(This is 50th anniversary of my first article in Runner’s World magazine. All year I post excerpts from my book, This Runner’s World.)
June 1998. Old friends can agree to disagree and remain friends. Jeff Johnson and I have been disagreeing since the 1960s, when he first questioned in writing my original story on slowing down and lengthening my training.
Jeff and I ran all-comers track meets together one summer in the early 1960s. He was a Stanford student, and I was out from Iowa to run every race I could.
That summer deepened our love for the sport to the point that we’ve never left it. The sport gave each of us a career, and only the directions we took in running differed.
Jeff once sold Tiger shoes, then helped found Nike, and now is a coach of club athletes with elite ambitions. I still do what started that summer, which is to work for a magazine.
We’ve stayed friendly for 35 years now. But that isn’t to say that we always agree on all matters, running.
He objected recently to story of mine in which I said the current shortage of world-class U.S. runners doesn’t trouble me. “The U.S. leads the world where it really counts – in distance-running participation,” I wrote.
Jeff compared this to an educator saying, “The U.S. has more people than ever reading at the fourth-grade level, yet we produce fewer scientists. Nevertheless this is evidence that the U.S. leads the world where it really counts.”
He added, “I think it possible that you and other popularizers of our sport (Runner’s World, etc.) are partly responsible for this decline in quality by ‘dumbing down’ the notion of what it takes to get to the top. For the last quarter-century the running publications have sought to expand their markets (a not-unreasonable goal) by preaching that running is easy and fun, that you can walk your way to a marathon finish, etc. All of this is true, but little or none of it aids in the advancement of performance.”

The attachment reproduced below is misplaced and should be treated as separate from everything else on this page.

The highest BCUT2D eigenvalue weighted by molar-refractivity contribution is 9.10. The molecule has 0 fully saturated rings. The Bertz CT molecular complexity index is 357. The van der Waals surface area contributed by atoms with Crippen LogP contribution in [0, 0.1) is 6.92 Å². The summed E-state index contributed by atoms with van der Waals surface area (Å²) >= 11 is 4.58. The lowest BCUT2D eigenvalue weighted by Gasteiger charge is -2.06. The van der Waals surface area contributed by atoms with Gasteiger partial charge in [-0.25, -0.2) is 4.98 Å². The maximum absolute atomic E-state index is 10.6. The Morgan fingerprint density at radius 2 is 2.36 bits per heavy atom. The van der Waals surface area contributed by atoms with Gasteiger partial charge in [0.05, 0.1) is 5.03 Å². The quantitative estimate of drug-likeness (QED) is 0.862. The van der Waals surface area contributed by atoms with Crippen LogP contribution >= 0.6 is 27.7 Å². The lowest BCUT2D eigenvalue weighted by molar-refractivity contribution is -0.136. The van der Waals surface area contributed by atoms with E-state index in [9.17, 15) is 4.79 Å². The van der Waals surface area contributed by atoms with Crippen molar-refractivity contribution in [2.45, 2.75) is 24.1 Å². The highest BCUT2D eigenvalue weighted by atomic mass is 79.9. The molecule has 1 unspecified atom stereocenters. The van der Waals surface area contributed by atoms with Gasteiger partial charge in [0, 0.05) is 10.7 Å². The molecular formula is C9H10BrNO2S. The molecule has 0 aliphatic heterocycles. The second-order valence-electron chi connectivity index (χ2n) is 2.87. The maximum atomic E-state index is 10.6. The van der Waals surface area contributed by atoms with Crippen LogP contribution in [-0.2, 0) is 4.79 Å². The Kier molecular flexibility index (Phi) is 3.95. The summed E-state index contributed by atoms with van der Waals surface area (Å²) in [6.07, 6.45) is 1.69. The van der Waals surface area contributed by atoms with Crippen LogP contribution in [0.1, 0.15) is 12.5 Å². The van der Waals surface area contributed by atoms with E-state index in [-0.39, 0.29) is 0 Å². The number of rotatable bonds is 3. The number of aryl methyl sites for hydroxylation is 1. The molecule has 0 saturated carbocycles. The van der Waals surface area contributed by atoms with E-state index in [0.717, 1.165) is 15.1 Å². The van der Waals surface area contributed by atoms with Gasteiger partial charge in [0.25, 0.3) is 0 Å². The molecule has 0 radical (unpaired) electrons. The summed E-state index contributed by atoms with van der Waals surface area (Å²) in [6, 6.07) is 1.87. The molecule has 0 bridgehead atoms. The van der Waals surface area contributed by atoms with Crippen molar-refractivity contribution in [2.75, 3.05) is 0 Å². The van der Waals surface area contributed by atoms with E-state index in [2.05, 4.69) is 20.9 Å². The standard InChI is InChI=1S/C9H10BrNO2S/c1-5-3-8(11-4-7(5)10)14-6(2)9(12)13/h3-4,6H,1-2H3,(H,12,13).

I don’t know if this message has “dumbed down” the elite who happen to read it. But I can say for certain that this message has smartened up our main audience. Many are former athletic illiterates who’ve triumphed if only by lifting themselves to a “fourth-grade” running level.
The friendly disagreement with Jeff Johnson reminds me that all runners don’t think alike. Today’s running is really two distinct sports with a growing gulf between.
On the one side are the major- and minor-leaguers; the pros, semi-pros and amateurs who live like pros. On the other side: the rest of us who run races but who have no more in common with the pros than rec-league basketball does with the NBA. (A third group of runners never races, and its activity is like shooting hoops alone in the driveway.)
The mixing of the two worlds at races is an illusion. They and we share little else there but a common course.
I write mainly for the “we’s” because there’s nothing I could tell the “they’s.” They and we run in different worlds, and these are some of the differences:
They outrun 99.9 percent of all runners. We outnumber them a thousand to one.
They are athletes. We are just runners.
They are largely young. We are mostly middle-aged and more.
They race long and fast. We race long.
They race for place and time. We race for time.
They are paid to race. We pay to race.
They train to race. We race to spice up our training.
They fit their day around training. We squeeze training into our day.
They train as much as they can. We train as little as we can get by with.
They are featured in magazines. We read the magazines.
2018 Update. I've now liked and admired Jeff Johnson for 55 years. Meanwhile, I’m more than ever before a full member of the “we” and never further from a “they.”
[Many books of mine, old and recent, are now available in two different formats: in print and as ebooks from Amazon.com. The titles: Going Far, Home Runs, Joe’s Team, Learning to Walk, Long Run Solution, Long Slow Distance, Miles to Go, Pacesetters, Run Right Now, Run Right Now Training Log, See How We Run, Starting Lines, and This Runner’s World, plus Rich Englehart’s book about me, Slow Joe.]